3) Online (via Closed Facebook Group) – With the pace of life, it’s hard to make face-to-face meetings happen, but it’s easy to interact online. This is a key component of the community of Fight Club. As members of a closed, invitation-only Facebook Group, Fight Club men share requests, pray for and encourage each other, and keep updated on each other’s lives. Many assignments involve completing a task and posting a photo on the Fight Club Facebook page.
4) Accountability Groups – At the beginning of the 10 weeks, the first assignment is to form a group of two or three Fight Club men who will hold each other accountable on matters of purity and integrity and will provide close support within their groups.
FIGHT CLUB CREED
• I will shamelessly stand for Jesus Christ in word and action
• I will fight to hell and back for my family and home.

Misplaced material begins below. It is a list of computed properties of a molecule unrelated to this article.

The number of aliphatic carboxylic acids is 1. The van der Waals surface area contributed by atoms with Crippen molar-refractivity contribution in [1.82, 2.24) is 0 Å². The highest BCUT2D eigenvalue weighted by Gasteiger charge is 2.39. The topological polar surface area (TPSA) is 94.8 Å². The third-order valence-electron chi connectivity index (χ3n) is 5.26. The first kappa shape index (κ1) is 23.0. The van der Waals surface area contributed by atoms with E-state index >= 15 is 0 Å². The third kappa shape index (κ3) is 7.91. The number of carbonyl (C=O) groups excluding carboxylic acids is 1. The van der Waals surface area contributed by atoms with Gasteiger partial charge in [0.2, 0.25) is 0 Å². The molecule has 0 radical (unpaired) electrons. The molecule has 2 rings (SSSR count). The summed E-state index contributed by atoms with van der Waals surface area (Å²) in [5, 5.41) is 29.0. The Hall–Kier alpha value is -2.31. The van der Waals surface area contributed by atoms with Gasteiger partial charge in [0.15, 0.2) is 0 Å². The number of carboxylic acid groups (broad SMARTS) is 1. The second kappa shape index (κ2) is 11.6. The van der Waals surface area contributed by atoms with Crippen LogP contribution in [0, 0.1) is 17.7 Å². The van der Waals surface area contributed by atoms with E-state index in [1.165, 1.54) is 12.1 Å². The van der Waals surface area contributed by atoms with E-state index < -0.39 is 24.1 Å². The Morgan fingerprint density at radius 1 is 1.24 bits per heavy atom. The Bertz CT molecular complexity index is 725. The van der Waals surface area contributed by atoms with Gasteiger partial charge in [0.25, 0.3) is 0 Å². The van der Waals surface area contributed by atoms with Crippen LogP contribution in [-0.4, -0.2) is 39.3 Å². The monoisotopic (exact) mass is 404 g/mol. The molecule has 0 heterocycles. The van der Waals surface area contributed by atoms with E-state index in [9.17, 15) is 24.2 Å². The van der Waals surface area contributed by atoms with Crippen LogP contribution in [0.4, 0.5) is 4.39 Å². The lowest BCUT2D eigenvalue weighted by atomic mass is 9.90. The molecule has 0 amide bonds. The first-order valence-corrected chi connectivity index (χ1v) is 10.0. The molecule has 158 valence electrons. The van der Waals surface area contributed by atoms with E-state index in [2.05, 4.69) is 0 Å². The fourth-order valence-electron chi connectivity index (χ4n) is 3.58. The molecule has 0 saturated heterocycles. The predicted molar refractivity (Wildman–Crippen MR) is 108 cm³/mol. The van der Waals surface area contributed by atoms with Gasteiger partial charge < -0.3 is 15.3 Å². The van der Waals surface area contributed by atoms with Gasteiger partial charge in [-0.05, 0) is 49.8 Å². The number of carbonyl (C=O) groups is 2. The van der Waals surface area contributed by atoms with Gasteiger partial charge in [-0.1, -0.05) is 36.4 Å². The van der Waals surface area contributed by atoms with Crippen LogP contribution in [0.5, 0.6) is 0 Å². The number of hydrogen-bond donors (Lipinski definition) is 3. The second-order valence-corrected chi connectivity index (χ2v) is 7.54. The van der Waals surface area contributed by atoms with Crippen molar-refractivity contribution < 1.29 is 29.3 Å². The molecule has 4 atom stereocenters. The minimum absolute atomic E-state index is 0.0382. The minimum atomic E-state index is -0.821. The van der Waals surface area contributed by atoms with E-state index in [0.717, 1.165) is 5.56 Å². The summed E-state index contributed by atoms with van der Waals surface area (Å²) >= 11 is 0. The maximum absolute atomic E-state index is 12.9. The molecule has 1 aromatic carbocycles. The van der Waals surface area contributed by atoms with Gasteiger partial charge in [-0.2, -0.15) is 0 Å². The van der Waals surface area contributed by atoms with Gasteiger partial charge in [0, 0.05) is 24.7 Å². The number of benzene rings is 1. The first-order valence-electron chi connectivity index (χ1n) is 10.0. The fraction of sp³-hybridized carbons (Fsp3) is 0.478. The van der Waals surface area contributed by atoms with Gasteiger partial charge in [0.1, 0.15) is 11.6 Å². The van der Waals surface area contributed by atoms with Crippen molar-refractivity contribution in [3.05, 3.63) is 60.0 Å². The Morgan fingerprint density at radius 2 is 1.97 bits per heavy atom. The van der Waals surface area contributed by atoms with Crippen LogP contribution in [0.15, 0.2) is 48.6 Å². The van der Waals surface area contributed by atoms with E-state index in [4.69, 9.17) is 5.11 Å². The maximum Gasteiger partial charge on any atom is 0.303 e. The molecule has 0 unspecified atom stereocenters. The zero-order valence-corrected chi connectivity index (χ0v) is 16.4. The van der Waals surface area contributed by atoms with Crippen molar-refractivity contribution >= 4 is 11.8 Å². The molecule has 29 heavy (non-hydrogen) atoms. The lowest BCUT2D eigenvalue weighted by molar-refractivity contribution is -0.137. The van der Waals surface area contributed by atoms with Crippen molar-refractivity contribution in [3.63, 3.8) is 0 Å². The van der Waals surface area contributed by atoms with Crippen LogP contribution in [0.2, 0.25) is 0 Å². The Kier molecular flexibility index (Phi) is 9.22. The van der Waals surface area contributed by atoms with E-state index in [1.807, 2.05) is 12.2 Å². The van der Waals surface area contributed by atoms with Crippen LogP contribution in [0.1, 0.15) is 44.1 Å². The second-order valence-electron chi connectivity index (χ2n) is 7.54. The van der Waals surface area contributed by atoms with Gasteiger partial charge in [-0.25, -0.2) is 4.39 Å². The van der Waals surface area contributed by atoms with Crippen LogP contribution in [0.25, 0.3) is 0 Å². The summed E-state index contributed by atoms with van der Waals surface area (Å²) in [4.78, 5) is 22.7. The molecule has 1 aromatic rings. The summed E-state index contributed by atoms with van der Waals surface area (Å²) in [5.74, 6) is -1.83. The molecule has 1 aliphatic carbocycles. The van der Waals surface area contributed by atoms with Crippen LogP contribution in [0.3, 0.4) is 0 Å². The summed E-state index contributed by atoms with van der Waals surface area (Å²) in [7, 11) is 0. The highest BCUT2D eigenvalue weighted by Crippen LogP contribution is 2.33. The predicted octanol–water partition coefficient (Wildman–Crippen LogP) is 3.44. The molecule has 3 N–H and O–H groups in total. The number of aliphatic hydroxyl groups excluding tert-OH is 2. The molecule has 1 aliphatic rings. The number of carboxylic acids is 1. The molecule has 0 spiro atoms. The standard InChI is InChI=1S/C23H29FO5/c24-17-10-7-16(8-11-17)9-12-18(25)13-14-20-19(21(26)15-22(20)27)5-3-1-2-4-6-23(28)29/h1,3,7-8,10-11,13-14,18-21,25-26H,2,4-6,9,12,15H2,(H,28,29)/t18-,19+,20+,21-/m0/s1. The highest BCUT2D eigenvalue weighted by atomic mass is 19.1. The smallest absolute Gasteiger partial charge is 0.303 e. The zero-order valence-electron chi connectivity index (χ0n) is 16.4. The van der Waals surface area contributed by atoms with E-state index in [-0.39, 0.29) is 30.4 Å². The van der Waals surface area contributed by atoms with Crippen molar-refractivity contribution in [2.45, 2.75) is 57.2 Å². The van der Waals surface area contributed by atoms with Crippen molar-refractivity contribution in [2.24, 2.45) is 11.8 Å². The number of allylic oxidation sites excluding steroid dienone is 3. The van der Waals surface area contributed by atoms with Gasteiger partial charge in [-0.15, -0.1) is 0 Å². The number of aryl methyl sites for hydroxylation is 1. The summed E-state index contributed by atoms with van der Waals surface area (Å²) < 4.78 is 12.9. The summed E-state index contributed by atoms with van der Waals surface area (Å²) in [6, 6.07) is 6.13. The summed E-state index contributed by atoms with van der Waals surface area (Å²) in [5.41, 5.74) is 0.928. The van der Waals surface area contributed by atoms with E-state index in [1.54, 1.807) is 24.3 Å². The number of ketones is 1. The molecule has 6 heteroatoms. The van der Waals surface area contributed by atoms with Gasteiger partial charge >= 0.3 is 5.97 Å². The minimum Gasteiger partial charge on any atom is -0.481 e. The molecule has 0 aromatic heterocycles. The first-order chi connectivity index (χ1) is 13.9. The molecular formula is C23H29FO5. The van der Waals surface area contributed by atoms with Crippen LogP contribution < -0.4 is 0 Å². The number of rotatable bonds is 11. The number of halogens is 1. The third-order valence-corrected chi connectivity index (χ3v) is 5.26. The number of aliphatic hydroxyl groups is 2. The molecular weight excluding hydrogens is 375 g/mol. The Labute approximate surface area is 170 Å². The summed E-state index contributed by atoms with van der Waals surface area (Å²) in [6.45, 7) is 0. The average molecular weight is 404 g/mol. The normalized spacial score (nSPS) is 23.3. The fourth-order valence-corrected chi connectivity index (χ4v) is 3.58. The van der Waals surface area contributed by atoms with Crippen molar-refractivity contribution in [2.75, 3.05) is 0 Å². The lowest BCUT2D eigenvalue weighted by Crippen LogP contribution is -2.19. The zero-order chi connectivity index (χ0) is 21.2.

• I will lead and be led. In the absence of orders, I will take the lead to accomplish the mission. I will not leave any teammate behind.
• I will never quit or run from my enemy or my responsibilities. If knocked down I will get back up… there will always be fight left in me until I die.
• I will work harder than anyone else to be stronger physically, mentally, emotionally, and spiritually.
• My word is my bond – with honor, character, compassion, strength, and courage I will follow through.
• As a tender warrior I will keep my soul refreshed, fully alive, and balanced.
• I will battle injustice in our world defending the helpless, overlooked, and abused, so that freedom can reign.
• My training is never complete – I commit to a life-long pursuit of excellence, creativity, innovation, and godliness.
• I will bravely and relentlessly carry the name of Jesus Christ and the proud tradition of the heroes of my faith until death falls upon me or Jesus takes me home.
• I voluntarily accept the hazards of my calling – I will not whine, complain, or make excuses for my life, but will write a new legacy of hope and victory.
• I will not talk about fight club but will live out this creed with my actions – I will never be “that guy.”
James Pruitt my be reached at email@example.com
© 2016 – 2018, The Village Reporter and/or Associated Press (AP). All rights reserved. This material may not be published, broadcast, rewritten, or redistributed.